Despite doubling the number of intensive care units and strict stay at home measures, the COVID-19 pandemic collapsed healthcare in Colombia’s capital Bogota with relative ease.
Bogota Mayor Claudia Lopez refuses to admit a microbe defeated one of Colombia’s hardest working mayors who had assembled a team of scientists to prevent carnage, but it did.
We’ll have a hospital tragedy in the next few days.
Dr. Felix Martin
Weeks before the projected peak of the pandemic in Bogota, the only thing that is preventing the absolute saturation of the capital city’s intensive care units (ICU’s) is the death of patients.
Meanwhile, Bogota’s healthcare system is unable to process the growing number of people needing emergency healthcare, according to the National Association of Internists (ANIR).
Bogota’s ICU capacity and active COVID-19 patients
Source: Health Ministry
“Difficult and painful weeks”
After failing to convince President Ivan Duque to lock down the city to prevent her city’s healthcare collapse two weeks ago, Lopez warned that Bogota was awaiting “difficult and painful weeks.”
The grief felt by the families of 2,200 COVID-19 patients who passed away in Bogota will be shared by the families of people in need of emergency healthcare like cancer patients or victims of traffic accidents.
The mayor, who mourned the death of her deputy planning chief who died of the disease on Sunday, can expect fierce criticism from the city council as she delivered less than half of the 4,000 ICU’s she promised for mid-May.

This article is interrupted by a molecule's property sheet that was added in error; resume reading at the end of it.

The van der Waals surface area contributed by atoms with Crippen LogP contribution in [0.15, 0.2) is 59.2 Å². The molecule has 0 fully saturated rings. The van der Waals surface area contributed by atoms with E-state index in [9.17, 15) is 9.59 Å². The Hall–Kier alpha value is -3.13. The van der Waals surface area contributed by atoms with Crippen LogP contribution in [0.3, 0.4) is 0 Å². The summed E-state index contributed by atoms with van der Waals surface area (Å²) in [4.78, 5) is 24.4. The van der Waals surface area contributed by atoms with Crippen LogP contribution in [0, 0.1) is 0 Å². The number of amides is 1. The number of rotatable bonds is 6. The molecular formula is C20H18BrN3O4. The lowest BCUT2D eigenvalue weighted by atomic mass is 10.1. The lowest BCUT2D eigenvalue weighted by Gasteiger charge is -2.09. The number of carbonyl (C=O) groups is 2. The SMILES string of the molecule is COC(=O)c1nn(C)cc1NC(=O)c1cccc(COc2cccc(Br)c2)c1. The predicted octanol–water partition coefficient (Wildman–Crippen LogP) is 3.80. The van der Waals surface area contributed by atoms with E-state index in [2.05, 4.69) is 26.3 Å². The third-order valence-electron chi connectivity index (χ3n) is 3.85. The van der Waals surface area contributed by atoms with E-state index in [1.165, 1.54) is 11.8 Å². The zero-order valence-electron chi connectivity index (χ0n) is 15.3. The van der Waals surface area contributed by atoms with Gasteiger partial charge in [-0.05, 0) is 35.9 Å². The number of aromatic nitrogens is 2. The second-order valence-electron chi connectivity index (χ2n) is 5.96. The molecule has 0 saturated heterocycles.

What went wrong?
Lopez’s failure to convince controversial Health Minister Fernando Ruiz to shut down the city was the death blow to Bogota’s healthcare system, Dr. Jose Luis Accini, the president of the Colombian Association of Intensive Care and Critical Medicine told investigative journalism website Cuestion Publica.
The mayor’s alternative to lock down parts of the capital “doesn’t work because 90% of the beds are full.”
You have to see the city as a whole, not as sectors. The measure should, for this reason, not be per sector, but general.
Colombian Association of Intensive Care and Critical Medicine president Jose Luis Accini
Carolina Corcho, the vice-president of the Colombian Medical Federation (FMC), has been calling for a full lockdown for weeks.
Corcho also stressed Lopez’ failure to assume more control over the notoriously corrupt private healthcare intermediaries (EPS’s), which has limited the effectiveness of testing for the coronavirus and timely responses to outbreaks.
She should have expanded the public health capacity, the preventive capacity, to move armies of health personnel to all corners of Bogota, but she didn’t. She should have carried out tests, shorten the leash on the EPS’s and request control over the monitoring of the tests, because up to now 65% of the tests are done by the EPS’s.
Colombian Medical Federation vice-president Carolina Corcho
Lopez’s latest damage control attempts
While Duque appears to be determined not to allow a second lockdown, Bogota’s mayor introduced even stricter stay at home rules on Sunday in a desperate attempt to prevent unnecessary deaths.
On top of the rotating lockdown of parts of the city, Lopez announced that from now on the entire household of a COVID-19 patient would be considered infected and put under quarantine.
People with high blood pressure, diabetes and obese residents of the capital were also ordered to stay at home.
Those who have been in touch with a COVID-19 patient are also not allowed to leave the house.
At the recommendation of the FMC president, Lopez also announced the Health Secretary would put them on a leash and coordinate testing.